- Keeping your Sim’s mood up and fulfilling their wishes gives you points you can spend on perks, which allow you to neglect their needs without causing problems! Yay!
- A quick way to get the basics of a new skill is to buy and read a book. You can get books at the bookstore, surprise!
- Tinkering with and repairing objects in your house can teach you how to upgrade them so they don’t break or never need cleaning.
Just Cause 2
Rico is some sort of US government agent, sent to a remote island nation in pursuit of another rogue agent who was sent to destabilize the corrupt local government. Or whatever. The game is really about blowing stuff up. Lots, and lots, and lots of stuff up. Just Cause 2 is really a third-person free-roaming sandbox game that gives you some ridiculous tools and the freedom to wreak havoc with them.
Just Cause 2 is worth your $5 because… there are few games that give you this much value for the money. This game is huge, bigger than practically any other sandbox game before or since. There’s thousands of collectibles, hundreds of unique locations, tons and tons of guns, vehicles, and challenges. The chaos you can create is tons of fun. The parachute and grappling hook combo are craaaazy fun. The PC version can be modded to make it even more nuts.
But don’t pay full price for Just Cause 2, since… the dialog, voice acting, and plot are pretty dumb. Luckily, they’re a tiny part of the game.
- Learn to use the parachute and grappling hook to sort of “parasail” your way across the island. It’s easily the fastest and most reliable form of travel.
- Seriously, mod this game. There are awesome mods out there that let you fly, give you crazy weapons, and make the game overall more fun.
- Once you get the hang of the game and the combat, take over a small military airstrip. Many of these have helicopters parked at them, and once you’ve cleared one to 100%, the guards don’t spawn on sight anymore. You’ll always have a free set of air vehicles and ammo available.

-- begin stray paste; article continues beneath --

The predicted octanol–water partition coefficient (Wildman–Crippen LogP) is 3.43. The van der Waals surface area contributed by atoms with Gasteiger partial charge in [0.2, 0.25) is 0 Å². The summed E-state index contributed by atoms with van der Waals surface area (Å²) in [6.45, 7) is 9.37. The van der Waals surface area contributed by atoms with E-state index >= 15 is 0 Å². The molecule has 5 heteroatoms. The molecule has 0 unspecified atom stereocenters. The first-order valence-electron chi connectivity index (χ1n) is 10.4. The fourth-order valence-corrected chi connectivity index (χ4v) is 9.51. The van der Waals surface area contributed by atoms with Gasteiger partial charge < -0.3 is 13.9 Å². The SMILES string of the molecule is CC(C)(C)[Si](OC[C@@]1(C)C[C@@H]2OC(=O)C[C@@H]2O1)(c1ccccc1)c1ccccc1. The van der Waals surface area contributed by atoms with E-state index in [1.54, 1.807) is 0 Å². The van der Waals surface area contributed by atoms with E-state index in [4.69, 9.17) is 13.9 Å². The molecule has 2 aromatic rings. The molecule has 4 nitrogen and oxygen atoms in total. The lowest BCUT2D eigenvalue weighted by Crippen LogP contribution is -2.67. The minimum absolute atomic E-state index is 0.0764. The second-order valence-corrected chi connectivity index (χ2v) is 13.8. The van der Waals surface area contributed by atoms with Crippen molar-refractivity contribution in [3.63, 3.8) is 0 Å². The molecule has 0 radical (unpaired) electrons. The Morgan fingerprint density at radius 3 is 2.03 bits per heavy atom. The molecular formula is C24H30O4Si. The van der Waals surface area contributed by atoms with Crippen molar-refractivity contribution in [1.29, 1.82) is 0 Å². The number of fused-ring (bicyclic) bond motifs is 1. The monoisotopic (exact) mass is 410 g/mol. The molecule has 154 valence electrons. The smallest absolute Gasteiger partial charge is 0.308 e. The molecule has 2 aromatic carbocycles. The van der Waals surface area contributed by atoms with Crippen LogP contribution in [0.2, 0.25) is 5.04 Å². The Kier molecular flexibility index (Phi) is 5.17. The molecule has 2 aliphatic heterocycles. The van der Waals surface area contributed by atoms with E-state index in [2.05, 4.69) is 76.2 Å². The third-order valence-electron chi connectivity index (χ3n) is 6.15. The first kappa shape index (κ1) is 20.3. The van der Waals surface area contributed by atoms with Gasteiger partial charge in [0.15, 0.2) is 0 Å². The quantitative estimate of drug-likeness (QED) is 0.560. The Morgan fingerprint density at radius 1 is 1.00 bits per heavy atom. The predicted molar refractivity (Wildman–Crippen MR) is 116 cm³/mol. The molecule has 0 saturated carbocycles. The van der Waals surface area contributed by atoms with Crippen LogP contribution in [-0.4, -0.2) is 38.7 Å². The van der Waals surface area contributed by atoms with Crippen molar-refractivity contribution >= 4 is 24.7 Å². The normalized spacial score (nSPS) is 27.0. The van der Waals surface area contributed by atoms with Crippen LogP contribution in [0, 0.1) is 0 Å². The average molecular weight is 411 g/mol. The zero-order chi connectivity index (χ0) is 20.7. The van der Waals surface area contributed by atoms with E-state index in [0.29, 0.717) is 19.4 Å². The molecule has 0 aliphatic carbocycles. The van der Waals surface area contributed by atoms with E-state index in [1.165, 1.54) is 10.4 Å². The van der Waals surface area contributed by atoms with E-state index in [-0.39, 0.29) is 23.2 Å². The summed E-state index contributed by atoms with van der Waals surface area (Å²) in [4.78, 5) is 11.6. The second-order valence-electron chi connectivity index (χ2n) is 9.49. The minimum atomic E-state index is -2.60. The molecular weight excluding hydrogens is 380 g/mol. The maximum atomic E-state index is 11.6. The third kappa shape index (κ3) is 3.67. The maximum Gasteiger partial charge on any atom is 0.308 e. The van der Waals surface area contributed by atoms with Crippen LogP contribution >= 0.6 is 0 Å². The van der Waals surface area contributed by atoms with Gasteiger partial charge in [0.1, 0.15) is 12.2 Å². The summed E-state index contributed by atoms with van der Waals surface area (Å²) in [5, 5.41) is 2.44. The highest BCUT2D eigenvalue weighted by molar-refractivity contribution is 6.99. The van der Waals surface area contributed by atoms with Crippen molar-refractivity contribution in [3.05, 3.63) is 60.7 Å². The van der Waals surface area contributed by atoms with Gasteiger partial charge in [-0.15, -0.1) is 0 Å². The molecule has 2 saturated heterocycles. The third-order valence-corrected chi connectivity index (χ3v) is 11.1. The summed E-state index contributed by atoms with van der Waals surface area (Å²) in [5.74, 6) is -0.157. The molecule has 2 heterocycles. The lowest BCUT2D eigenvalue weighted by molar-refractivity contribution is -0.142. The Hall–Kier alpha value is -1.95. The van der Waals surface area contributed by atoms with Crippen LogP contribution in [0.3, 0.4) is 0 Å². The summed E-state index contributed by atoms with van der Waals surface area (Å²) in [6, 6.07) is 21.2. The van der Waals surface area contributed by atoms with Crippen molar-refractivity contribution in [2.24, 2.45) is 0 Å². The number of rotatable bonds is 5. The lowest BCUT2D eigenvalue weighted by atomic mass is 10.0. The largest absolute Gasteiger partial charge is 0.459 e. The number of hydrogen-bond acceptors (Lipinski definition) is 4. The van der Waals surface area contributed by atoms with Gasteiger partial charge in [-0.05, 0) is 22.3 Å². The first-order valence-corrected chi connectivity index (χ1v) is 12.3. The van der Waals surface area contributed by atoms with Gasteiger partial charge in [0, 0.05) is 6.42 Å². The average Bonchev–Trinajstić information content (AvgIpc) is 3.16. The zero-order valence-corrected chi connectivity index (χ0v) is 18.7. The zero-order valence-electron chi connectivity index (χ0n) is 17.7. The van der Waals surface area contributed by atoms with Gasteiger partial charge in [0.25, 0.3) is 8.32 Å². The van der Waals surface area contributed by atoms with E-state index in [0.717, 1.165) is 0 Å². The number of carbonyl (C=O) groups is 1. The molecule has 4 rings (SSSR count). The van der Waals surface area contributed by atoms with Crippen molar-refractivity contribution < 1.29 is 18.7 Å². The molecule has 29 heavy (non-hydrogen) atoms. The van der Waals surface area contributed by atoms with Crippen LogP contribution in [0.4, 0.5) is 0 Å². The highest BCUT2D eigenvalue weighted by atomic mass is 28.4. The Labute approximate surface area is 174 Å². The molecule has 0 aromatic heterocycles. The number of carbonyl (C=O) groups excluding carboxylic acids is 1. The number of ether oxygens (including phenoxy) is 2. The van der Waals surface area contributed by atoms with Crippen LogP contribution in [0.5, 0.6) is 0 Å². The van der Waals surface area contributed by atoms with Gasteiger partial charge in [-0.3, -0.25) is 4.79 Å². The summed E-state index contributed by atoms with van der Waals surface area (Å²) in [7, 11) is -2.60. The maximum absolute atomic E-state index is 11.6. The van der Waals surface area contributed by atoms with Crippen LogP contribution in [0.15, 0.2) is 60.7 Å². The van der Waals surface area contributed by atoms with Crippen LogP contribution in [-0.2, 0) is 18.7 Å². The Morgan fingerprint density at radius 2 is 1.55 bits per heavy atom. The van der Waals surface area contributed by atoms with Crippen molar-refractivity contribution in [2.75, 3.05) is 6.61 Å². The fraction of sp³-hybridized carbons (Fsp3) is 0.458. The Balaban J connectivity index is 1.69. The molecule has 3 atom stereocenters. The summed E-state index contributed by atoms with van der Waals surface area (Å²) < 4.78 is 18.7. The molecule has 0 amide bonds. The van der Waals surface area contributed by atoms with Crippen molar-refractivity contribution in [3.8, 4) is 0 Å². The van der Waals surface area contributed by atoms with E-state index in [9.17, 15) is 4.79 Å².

Gnomoria is a “god game” where you control a small group of Gnomes embarking into the wilderness in search of a new home. You’ll have to keep your Gnomes well taken care of while preparing for the inevitable invasion from hostile outsiders.
Gnomoria is worth your $5 because… it’s Dwarf Fortress done right. If you’ve ever played Dwarf Fortress, you know it can be an impenetrable game with a lot of useless bobs and bits attached to it, but it’s also crazy fun and addictive. Gnomoria strips off most of the impenetrable parts and keeps the fun bits intact. You’ll still probably need a guide to get started, but things click a lot faster. The interface is very intuitive. Despite being prerelease “Early Access” software, it’s stable and feature-rich. Even if this were the final version, I’d still recommend it.
But don’t pay full price for Gnomoria, since… again, here, I don’t really have any qualms with recommending this game at full price. I think I blew $2 on it during the last Steam sale and came away happy. If you like the Dwarf Fortress or Evil Genius formula, but you want something a little less intimidating, this is an easy pick. I would like to see mod support if it isn’t in there already. I could see myself spending a lot of time with this game.
- At the outset, try to set aside a large amount of land for farms and groves. Forage everything around you, and plant as many seeds and clippings as you can. These resources take a long time to grow, and you’re going to need a lot of them
- Before you can really craft decent beds, you’ll need the bones of some animal or enemy. You can kill the first yak that is born to get some.
- Dark underground areas will tend to spawn enemies. You’ll need to explore underground for metals and gems, but try to keep these areas either well lit or walled off once you’ve exploited their natural riches.